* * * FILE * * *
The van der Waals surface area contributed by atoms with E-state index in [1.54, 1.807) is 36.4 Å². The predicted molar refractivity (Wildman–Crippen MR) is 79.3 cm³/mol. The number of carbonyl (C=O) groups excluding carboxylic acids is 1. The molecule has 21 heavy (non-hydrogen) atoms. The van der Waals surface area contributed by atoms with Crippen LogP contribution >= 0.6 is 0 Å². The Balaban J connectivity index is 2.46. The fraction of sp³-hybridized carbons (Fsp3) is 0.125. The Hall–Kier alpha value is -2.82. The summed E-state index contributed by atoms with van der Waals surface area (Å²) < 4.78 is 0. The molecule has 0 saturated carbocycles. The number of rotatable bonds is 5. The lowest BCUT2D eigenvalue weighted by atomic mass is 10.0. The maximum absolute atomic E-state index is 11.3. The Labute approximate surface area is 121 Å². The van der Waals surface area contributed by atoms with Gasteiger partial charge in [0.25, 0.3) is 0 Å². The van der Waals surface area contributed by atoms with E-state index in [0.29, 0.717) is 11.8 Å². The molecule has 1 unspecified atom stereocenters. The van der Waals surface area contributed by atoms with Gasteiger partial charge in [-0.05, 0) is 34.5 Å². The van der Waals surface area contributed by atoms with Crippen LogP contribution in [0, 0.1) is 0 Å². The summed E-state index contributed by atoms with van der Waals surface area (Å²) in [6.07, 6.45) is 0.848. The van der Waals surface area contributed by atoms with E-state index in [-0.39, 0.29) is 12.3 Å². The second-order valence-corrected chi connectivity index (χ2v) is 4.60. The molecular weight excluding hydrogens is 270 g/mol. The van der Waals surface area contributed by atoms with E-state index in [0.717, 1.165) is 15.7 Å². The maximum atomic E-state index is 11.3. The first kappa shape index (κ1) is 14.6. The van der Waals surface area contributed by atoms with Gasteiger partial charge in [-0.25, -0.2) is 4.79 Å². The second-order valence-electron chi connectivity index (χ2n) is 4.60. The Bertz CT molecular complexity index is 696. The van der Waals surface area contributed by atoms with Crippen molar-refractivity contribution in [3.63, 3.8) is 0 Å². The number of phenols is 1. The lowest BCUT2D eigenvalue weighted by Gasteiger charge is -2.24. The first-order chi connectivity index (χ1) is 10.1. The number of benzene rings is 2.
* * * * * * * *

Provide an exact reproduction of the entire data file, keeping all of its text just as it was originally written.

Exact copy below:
The van der Waals surface area contributed by atoms with E-state index in [1.54, 1.807) is 36.4 Å². The predicted molar refractivity (Wildman–Crippen MR) is 79.3 cm³/mol. The number of carbonyl (C=O) groups excluding carboxylic acids is 1. The molecule has 21 heavy (non-hydrogen) atoms. The van der Waals surface area contributed by atoms with Crippen LogP contribution >= 0.6 is 0 Å². The Balaban J connectivity index is 2.46. The fraction of sp³-hybridized carbons (Fsp3) is 0.125. The Hall–Kier alpha value is -2.82. The summed E-state index contributed by atoms with van der Waals surface area (Å²) < 4.78 is 0. The molecule has 0 saturated carbocycles. The number of rotatable bonds is 5. The lowest BCUT2D eigenvalue weighted by atomic mass is 10.0. The maximum absolute atomic E-state index is 11.3. The Labute approximate surface area is 121 Å². The van der Waals surface area contributed by atoms with Gasteiger partial charge in [0.25, 0.3) is 0 Å². The van der Waals surface area contributed by atoms with E-state index in [0.29, 0.717) is 11.8 Å². The molecule has 1 unspecified atom stereocenters. The van der Waals surface area contributed by atoms with Gasteiger partial charge in [-0.05, 0) is 34.5 Å². The van der Waals surface area contributed by atoms with Crippen LogP contribution in [0, 0.1) is 0 Å². The summed E-state index contributed by atoms with van der Waals surface area (Å²) in [6.07, 6.45) is 0.848. The van der Waals surface area contributed by atoms with E-state index in [-0.39, 0.29) is 12.3 Å². The second-order valence-corrected chi connectivity index (χ2v) is 4.60. The molecular weight excluding hydrogens is 270 g/mol. The van der Waals surface area contributed by atoms with E-state index in [0.717, 1.165) is 15.7 Å². The maximum atomic E-state index is 11.3. The first kappa shape index (κ1) is 14.6. The van der Waals surface area contributed by atoms with Gasteiger partial charge in [-0.25, -0.2) is 4.79 Å². The second-order valence-electron chi connectivity index (χ2n) is 4.60. The Bertz CT molecular complexity index is 696. The van der Waals surface area contributed by atoms with Crippen molar-refractivity contribution in [3.63, 3.8) is 0 Å². The number of phenols is 1. The lowest BCUT2D eigenvalue weighted by Gasteiger charge is -2.24. The first-order chi connectivity index (χ1) is 10.1. The number of benzene rings is 2.